My caller said at the dinner table that evening he asked the group if any one knew George Drake and found that several did. He told the story of our encounter. The story passed around the dining room and the consensus was that if I ever ran for City Council again I would have every vote in the place. What pleases me about this little anecdote is that if you do a good deed you are accused of being a Boy Scout. I hope Scouting can hold onto that reputation but on the other hand I hope doing good deeds is not limited to Boy Scouts.
Even before I joined the ranks of ‘old folks’ I used to engage older riders on the city bus in conversation. One day I asked a little old grey-haired woman sitting next to me how she had earned ‘pin money’ when she was a child. A smile crept across her face and she responded “I used to buy ponies from the Indians and break them to the saddle and then sell them. That was fun!” and it was obvious from her big smile that the memory of that enterprise really pleased her. Whenever I saw Floyd Chandler, well into his 90s, on the bus, usually sitting by himself, in a loud voice I would ask, “Floyd, is it true that there used to be a bear pit at the end of the road here?” and that was all he needed to tell anyone who would listen about the bear pit and the amusement park that used to be in the neighborhood.
Folks riding the bus would stop their chatter and listen to him tell his stories. There’s stories all around us if we would stop to listen. Maybe you have to prime the pump to get them going but everyone has stories. One time I asked a man obviously in his 80s or older what was the funniest thing that ever happened to him. He began to laugh and said that he was on the city police force when they got their first cars and within a day he crashed his at a street intersection into the other car purchased by the police department at the same time. So both new cars were now laid up for repairs and he and the other officer were back on foot patrol.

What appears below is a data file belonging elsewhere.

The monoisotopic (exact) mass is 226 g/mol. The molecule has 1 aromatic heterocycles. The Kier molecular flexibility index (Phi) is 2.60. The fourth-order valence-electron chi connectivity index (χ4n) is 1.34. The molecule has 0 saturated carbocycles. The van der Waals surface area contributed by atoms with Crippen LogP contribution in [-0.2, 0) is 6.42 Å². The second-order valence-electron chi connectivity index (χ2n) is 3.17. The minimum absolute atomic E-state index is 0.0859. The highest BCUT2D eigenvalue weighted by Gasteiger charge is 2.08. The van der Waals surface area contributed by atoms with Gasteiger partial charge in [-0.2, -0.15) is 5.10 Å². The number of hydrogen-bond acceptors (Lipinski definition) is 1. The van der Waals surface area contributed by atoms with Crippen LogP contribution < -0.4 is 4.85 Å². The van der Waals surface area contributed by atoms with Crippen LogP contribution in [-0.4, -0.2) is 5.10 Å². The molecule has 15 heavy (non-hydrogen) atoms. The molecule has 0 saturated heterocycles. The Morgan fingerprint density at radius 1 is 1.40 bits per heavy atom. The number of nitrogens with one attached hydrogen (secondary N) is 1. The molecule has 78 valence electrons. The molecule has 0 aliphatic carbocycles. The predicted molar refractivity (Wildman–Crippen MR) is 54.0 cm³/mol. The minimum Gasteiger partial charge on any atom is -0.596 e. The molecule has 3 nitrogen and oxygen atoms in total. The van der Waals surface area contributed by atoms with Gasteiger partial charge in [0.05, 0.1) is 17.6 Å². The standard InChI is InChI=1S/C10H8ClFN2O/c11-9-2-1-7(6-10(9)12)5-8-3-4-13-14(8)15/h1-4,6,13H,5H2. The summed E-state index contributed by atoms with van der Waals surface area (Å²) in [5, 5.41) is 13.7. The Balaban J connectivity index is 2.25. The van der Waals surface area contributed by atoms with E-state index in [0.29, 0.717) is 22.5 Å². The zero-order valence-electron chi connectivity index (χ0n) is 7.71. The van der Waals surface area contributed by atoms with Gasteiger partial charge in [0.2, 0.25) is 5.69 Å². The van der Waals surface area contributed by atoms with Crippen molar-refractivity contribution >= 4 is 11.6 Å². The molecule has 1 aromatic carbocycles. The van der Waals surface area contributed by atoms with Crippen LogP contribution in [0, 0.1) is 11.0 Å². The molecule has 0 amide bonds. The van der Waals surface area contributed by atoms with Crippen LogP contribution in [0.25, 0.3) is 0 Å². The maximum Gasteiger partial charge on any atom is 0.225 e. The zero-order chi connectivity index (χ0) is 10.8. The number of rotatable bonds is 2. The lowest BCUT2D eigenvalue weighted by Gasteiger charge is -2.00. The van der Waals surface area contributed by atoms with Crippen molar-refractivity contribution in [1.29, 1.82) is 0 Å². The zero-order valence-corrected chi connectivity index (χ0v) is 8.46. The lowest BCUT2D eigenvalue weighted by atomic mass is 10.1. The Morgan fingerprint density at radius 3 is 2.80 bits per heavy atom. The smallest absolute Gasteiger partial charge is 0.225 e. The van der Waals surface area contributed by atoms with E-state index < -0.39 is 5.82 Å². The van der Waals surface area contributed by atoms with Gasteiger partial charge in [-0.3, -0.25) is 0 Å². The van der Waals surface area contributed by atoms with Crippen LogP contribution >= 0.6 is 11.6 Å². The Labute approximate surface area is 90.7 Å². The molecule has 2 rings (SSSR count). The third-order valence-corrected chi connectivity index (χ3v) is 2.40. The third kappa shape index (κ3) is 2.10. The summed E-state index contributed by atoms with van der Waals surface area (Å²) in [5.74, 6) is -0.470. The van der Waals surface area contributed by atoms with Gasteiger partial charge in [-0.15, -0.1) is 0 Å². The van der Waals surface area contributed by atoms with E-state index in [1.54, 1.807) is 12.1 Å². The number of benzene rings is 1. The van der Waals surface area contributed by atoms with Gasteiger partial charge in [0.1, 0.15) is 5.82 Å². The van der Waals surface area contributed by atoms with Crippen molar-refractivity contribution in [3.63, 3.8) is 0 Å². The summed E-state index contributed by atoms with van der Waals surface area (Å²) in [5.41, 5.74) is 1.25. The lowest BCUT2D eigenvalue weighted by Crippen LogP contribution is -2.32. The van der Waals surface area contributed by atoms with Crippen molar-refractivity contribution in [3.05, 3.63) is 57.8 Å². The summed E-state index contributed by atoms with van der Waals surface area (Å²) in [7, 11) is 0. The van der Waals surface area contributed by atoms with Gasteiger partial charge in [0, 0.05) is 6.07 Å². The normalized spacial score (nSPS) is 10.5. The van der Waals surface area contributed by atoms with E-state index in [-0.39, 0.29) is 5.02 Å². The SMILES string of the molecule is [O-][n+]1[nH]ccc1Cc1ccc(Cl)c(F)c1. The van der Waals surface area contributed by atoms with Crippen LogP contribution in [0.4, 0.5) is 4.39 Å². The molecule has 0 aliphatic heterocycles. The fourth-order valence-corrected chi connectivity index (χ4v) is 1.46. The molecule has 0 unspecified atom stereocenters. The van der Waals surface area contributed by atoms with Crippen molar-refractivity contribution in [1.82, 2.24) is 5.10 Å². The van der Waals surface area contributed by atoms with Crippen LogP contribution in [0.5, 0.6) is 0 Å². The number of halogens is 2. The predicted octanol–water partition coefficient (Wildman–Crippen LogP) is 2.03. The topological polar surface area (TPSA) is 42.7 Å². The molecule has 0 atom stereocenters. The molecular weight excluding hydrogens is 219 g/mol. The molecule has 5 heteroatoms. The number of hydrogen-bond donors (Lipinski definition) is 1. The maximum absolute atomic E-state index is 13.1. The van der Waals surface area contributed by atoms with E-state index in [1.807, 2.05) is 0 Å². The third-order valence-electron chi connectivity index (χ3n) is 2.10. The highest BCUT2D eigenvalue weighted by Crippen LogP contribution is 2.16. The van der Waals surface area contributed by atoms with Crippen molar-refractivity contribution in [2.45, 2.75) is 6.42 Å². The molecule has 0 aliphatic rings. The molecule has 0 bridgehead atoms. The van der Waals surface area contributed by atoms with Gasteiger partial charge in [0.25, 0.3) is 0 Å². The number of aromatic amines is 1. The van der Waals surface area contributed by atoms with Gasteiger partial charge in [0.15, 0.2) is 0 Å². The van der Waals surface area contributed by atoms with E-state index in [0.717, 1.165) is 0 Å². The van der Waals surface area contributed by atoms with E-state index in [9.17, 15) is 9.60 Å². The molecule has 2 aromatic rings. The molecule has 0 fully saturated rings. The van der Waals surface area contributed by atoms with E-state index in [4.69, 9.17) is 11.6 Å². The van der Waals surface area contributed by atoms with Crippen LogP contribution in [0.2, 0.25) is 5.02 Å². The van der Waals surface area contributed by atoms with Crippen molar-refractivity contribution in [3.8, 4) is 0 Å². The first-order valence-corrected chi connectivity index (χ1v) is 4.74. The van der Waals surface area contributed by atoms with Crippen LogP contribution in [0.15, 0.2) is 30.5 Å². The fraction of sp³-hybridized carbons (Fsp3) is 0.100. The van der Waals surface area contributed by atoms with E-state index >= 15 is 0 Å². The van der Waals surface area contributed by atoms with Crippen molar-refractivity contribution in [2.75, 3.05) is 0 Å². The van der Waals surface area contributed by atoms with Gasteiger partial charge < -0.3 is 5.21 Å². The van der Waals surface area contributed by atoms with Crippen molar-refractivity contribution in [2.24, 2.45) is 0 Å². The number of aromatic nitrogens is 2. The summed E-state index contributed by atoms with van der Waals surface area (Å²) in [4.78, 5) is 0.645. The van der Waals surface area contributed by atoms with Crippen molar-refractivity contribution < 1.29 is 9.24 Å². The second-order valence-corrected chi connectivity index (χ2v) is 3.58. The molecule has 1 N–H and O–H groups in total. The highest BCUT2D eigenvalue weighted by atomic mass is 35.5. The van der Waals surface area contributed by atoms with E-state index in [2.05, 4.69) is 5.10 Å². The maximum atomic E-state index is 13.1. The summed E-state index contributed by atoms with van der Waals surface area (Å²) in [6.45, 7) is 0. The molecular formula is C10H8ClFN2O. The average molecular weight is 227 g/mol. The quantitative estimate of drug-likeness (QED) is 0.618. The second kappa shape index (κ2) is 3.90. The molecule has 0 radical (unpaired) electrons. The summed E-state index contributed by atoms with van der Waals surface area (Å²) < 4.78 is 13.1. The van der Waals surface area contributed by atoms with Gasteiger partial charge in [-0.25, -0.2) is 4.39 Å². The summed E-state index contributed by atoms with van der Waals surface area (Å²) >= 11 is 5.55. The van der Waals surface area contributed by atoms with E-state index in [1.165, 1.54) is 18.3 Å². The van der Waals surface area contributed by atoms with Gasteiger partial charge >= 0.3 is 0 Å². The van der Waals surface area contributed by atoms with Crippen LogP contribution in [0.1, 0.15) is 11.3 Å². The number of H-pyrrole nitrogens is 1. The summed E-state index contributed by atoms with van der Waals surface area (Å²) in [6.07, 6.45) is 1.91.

One time I was trying to be nice and was rudely brushed away. It was at Tikal, the incredible Mayan ruins in the Peten jungle of Guatemala. A group of visitors from the American Museum of Natural History was touring the grounds listening to an anthropologist who was responsible for some of he excavations. This was obviously a group of museum docents, donors, etc. as they all seemed to be elderly and well dressed. Some of the stone steps were over 8 inches high and very narrow. I was next to a woman probably into her 80s who seemed to be a bit unsure of herself going down that steep stairway. I offered her my arm to help steady her as she descended.
She literally snarled at me “If I want your help I will ask for it!” Others in her group looked aghast at her crude response to my offer but said nothing. I responded, “Lady, I think your mother just rolled over in her grave. She probably taught you manners when you were a little girl. What happened as you grew old?” Shocked silence. This woman was obviously a wealthy dowager, supporter of the museum, etc. and used to being kow-towed to. She glowered at me for a few moments and then, reaching out her hand for my arm said “You are right. I apologize. Thank you for your offer.” The group applauded.
You don’t gotta be afraid of old folks. Just talk to them.